A monologue from the play by John Galsworthy
NOTE: This monologue is reprinted from Strife and Other Plays. John Galsworthy. Arlington: Black Box Press, 2008.
I don’t hate even the English–I despise them. I despise my people too; even more, because they began this war. Oh!
I know that. I despise all the peoples. Why haf they made the world so miserable–why haf they killed all our lives–
hundreds and thousands and millions of lives–all for noting? They haf made a bad world–everybody hating, and looking for the worst everywhere.
They haf made me bad, I know. I believe no more in anything. What is there to believe in? Is there a God? No!
Once I was teaching little English children their prayers–isn’t that funny? I was reading to them about Christ and love.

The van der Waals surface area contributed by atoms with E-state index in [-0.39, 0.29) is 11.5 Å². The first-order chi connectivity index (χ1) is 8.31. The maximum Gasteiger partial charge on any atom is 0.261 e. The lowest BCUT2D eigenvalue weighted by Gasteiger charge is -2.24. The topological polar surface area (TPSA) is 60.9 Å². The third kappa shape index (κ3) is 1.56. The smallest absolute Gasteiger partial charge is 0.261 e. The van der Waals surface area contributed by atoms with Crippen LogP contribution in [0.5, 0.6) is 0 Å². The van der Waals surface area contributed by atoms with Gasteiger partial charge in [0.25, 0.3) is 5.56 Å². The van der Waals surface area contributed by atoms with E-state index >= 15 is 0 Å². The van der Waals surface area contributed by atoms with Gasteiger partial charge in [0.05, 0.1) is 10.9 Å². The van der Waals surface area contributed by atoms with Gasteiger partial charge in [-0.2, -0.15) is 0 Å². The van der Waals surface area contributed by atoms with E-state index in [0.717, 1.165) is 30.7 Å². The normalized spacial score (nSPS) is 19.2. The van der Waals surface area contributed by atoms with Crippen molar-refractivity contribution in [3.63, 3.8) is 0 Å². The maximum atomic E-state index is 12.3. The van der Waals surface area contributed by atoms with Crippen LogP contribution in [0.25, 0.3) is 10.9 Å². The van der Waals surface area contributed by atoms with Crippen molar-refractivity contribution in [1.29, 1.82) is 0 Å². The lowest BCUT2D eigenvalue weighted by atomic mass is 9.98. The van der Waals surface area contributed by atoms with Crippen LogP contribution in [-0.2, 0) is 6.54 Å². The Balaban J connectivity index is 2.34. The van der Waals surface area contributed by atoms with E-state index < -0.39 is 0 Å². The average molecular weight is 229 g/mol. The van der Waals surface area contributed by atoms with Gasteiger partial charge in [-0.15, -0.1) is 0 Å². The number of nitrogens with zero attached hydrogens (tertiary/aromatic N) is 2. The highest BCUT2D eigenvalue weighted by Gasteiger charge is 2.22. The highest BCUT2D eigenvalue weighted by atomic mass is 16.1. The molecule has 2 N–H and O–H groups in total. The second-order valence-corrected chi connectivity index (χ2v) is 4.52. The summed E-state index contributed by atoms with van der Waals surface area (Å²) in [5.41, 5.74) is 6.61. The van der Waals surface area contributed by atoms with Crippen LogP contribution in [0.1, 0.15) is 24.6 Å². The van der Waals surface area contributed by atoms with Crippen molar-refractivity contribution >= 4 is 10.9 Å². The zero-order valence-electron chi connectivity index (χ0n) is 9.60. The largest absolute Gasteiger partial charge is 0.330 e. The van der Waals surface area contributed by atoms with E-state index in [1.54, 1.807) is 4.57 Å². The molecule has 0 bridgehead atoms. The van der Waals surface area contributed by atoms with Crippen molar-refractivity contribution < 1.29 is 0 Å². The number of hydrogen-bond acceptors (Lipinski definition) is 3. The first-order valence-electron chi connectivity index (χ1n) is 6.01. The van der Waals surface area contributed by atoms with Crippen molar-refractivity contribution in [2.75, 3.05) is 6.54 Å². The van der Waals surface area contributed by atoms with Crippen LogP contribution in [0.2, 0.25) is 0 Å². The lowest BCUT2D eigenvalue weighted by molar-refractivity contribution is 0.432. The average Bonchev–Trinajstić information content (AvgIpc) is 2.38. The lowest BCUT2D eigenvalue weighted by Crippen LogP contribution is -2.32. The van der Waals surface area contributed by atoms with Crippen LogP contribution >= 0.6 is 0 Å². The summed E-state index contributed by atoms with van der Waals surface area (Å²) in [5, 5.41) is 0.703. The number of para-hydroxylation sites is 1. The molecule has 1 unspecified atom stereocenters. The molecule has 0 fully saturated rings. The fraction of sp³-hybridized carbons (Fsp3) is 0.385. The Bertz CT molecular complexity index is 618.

I believed all those things. Now I believe noting at all–no one who is not a fool or a liar can believe. I would like to work in a ‘ospital;
I would like to go and ‘elp poor boys like you. Because I am a German they would throw me out a ‘undred times, even if I was good.
It is the same in Germany, in France, in Russia, everywhere. But do you think I will believe in Love and Christ and God and all that–not I!
I think we are animals–that’s all! Oh, yes! You fancy it is because my life has spoiled me. It is not that at all–that is not the worst thing in life.
The men I take are not nice, like you, but it’s their nature; and–they help me to live, which is something for me, anyway.
No, it is the men who think themselves great and good and make war with their talk and their hate, killing us all–
killing all the boys like you, and keeping poor people in prison, and telling us to go on hating; and all these dreadful cold-blooded creatures who write in the papers–
the same in my country–just the same; it is because of all of them that I think we are only animals.